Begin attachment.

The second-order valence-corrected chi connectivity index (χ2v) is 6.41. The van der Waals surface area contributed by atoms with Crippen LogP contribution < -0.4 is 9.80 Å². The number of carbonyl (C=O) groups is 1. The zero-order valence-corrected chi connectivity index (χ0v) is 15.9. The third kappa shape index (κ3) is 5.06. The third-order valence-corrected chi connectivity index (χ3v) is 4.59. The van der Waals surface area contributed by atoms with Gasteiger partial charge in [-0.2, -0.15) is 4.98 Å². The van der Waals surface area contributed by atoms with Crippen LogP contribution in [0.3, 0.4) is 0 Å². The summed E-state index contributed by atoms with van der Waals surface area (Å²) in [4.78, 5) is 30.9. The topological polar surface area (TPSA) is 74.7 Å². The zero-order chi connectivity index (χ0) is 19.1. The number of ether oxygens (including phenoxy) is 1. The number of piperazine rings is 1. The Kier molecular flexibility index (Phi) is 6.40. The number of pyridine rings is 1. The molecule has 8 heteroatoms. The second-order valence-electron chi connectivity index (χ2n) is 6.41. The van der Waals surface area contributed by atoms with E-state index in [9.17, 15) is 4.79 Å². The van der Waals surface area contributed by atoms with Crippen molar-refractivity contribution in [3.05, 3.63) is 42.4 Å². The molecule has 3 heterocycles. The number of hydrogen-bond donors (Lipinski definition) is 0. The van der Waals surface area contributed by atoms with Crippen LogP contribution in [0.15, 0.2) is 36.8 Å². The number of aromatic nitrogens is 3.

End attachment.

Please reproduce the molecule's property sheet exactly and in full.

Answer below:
The second-order valence-corrected chi connectivity index (χ2v) is 6.41. The van der Waals surface area contributed by atoms with Crippen LogP contribution < -0.4 is 9.80 Å². The number of carbonyl (C=O) groups is 1. The zero-order valence-corrected chi connectivity index (χ0v) is 15.9. The third kappa shape index (κ3) is 5.06. The third-order valence-corrected chi connectivity index (χ3v) is 4.59. The van der Waals surface area contributed by atoms with Gasteiger partial charge in [-0.2, -0.15) is 4.98 Å². The van der Waals surface area contributed by atoms with Crippen LogP contribution in [0.3, 0.4) is 0 Å². The summed E-state index contributed by atoms with van der Waals surface area (Å²) in [4.78, 5) is 30.9. The topological polar surface area (TPSA) is 74.7 Å². The zero-order chi connectivity index (χ0) is 19.1. The number of ether oxygens (including phenoxy) is 1. The number of piperazine rings is 1. The Kier molecular flexibility index (Phi) is 6.40. The number of pyridine rings is 1. The molecule has 8 heteroatoms. The second-order valence-electron chi connectivity index (χ2n) is 6.41. The van der Waals surface area contributed by atoms with E-state index in [9.17, 15) is 4.79 Å². The van der Waals surface area contributed by atoms with Crippen molar-refractivity contribution in [3.05, 3.63) is 42.4 Å². The molecule has 3 heterocycles. The number of hydrogen-bond donors (Lipinski definition) is 0. The van der Waals surface area contributed by atoms with Crippen LogP contribution in [0.15, 0.2) is 36.8 Å². The number of aromatic nitrogens is 3.